Yesterday, I met a 71 year-old retired man at a coffee shop. He had a bag full off little Matchbox cars.
Before talking to him, I watched the scene closely. It piqued my interest. I saw a boy with his dad looking through the bag the old man was holding and walking away with one. Curious, I approached him and asked him about the bag of cars. He briefly shared his story.
It turns out that, he has established himself in the community as a hub for exchanging little toy cars. Boys who take a car can return it once they get tired of playing with it and exchange it for a new one when they want to. It’s all free and without strings attached (the families know him, too).
I asked him why he does this. He said, “It’s something to do. No one on the island is known as the ‘Matchbox Grandpa” and smiled.
It hit me like a ton of bricks. This man, at that age, has created his own meaning in life all over again. I would not have expected someone at this age to have a “life purpose” other than enjoying his family, grandkids and banana pancakes.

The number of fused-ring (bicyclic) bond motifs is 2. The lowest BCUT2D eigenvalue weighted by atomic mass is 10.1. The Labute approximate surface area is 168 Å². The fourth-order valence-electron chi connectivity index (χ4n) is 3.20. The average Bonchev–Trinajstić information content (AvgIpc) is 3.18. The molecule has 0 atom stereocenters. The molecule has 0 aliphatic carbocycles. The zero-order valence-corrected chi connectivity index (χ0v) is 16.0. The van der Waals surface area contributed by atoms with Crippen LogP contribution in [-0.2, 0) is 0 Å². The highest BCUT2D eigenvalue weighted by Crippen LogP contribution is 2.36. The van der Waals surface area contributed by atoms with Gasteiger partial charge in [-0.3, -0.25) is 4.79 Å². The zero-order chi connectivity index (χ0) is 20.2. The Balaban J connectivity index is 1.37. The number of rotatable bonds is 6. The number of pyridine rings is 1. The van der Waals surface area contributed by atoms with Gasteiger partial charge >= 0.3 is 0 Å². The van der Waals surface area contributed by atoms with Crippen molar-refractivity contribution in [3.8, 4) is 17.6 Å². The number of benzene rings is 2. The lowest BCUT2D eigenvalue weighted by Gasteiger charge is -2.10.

He overcame a very common issue for people his age: loss of meaning and purpose in life. I was so impressed and inspired by the creative way he solved this problem and built a community around something he enjoys (kids and toy cars). The man sitting next to him mumbled as his lips were about to make contact with the coffee cup, “Kids keep us young”. After this conversation, I wanted to go back to reading my book.
But I couldn’t concentrate. This man had moved something in me. I didn’t have to get a PhD to find a purpose for my life. I also didn’t have to lock a purpose in to never change it again. How refreshing is that?
We always get what we need, even if it not what we had wanted initially.